Indeed, you can write-off qualified expenses that you incurr in connection with the acquisition of the home that is used as an investment property. There are several categories of expenses that you use to offset the potential gain on the sale of the investment property.
These are as follows;
If you are renting this property, then these expenses would be included on your schedule E.
1.The mortgage interest attributable to the purchase of this property.
2.The property taxes that you incur on this property.
3.The annual housing association fees for this property if any.
4.Repairs and maintenance on this property.
5.Insurance on this property.
6.Painting and plumbing expenses.
7.Any expenses that are directly spent on the upkeep of this property incurred during the rental.
8. Utilities expenses.
If you have not rented this property, then the following expenses 1 and 2 are deducted on Schedule A.
Expenses from 4 and 6 are capitalized with cost basis to increase the tax basis of the property. These will be reported on Schedule D as basis and offset against the sale price thus reducing the profit on the sale.
The Utilities and Annual Dues along with the insurance are not deductible and cannot be part of the basis of the property.
TAX RATES ON GAIN OF SALE OF PROPERTY:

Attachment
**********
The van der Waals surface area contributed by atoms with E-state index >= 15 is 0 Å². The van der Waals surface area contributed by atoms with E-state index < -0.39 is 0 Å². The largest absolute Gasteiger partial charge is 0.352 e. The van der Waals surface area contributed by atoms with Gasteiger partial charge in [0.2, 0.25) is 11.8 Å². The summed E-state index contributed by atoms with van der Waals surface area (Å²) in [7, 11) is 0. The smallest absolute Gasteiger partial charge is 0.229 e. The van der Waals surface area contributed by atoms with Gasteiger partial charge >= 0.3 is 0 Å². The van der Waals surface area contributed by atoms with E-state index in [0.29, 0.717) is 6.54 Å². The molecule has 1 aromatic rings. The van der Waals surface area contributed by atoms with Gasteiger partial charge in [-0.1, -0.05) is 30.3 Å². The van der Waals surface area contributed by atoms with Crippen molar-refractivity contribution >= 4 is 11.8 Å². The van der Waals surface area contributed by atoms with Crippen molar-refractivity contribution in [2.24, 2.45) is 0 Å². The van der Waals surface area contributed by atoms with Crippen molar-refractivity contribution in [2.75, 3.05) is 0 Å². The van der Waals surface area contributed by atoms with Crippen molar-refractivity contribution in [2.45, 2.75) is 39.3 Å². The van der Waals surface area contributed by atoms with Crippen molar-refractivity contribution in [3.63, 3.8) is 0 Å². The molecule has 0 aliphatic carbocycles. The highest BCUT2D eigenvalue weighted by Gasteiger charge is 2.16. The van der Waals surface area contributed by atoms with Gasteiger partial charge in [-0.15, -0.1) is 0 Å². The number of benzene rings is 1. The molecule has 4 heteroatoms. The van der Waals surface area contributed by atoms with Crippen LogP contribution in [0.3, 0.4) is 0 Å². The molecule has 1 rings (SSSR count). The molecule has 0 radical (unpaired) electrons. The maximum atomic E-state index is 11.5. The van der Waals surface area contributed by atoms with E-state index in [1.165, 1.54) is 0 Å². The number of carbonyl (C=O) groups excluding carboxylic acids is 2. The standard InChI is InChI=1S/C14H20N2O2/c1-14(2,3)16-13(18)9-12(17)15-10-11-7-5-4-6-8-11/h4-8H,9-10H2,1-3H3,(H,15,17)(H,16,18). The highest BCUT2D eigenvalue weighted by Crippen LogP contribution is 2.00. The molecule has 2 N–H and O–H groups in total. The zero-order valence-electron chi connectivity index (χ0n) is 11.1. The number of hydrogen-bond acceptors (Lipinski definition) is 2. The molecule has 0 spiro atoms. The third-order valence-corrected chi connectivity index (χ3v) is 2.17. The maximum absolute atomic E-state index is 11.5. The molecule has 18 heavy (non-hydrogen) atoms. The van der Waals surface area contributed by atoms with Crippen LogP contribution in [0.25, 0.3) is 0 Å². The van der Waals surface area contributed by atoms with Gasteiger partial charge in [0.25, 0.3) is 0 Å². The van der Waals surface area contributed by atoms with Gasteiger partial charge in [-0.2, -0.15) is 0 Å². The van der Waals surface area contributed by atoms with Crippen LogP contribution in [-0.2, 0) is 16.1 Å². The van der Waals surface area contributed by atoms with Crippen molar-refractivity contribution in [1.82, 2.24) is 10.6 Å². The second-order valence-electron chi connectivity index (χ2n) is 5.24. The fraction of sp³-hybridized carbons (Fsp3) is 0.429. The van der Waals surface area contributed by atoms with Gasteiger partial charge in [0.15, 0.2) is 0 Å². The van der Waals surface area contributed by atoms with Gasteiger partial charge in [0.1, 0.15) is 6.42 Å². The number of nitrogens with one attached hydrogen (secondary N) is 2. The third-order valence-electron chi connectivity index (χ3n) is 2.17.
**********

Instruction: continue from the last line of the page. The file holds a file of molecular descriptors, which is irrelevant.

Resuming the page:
The sale of the investment property, (assuming it is a gain of course) is considered either as a short term gain or a long term gain. Each category of gain has a different tax as discussed below.
SHORT TERM GAIN:
If you hold the asset for less than 1 year, the capital gains tax applied is that of your ordinary income tax rate! Thus, if you are in the 28% tax bracket, you would be subject to that rate. The highest rate would be 35% rate.
LONG TERM GAIN:
If you hold the asset for more than 1 year, the capital gains tax applied is 15%. Thus, even if you are in the 28% tax bracket, you would still be subject to the 15% tax rate.
In general, it would seem more profitable to make this a rental property rather then the flip sale that your are hoping in my opinion. Further, I think we might see a more of a rebound in property prices in 2008. Hence, you might enjoy a higher rate of return in holding the property for more than 1 year.
There is an additional tax benefit as well, in that you would have to be pay long term capital gains tax rather than the short term capital gains tax.
GOOD LUCK ON YOUR INVESTMENT!
Last edited by TaxGuru : 05-14-2007 at 07:48 PM.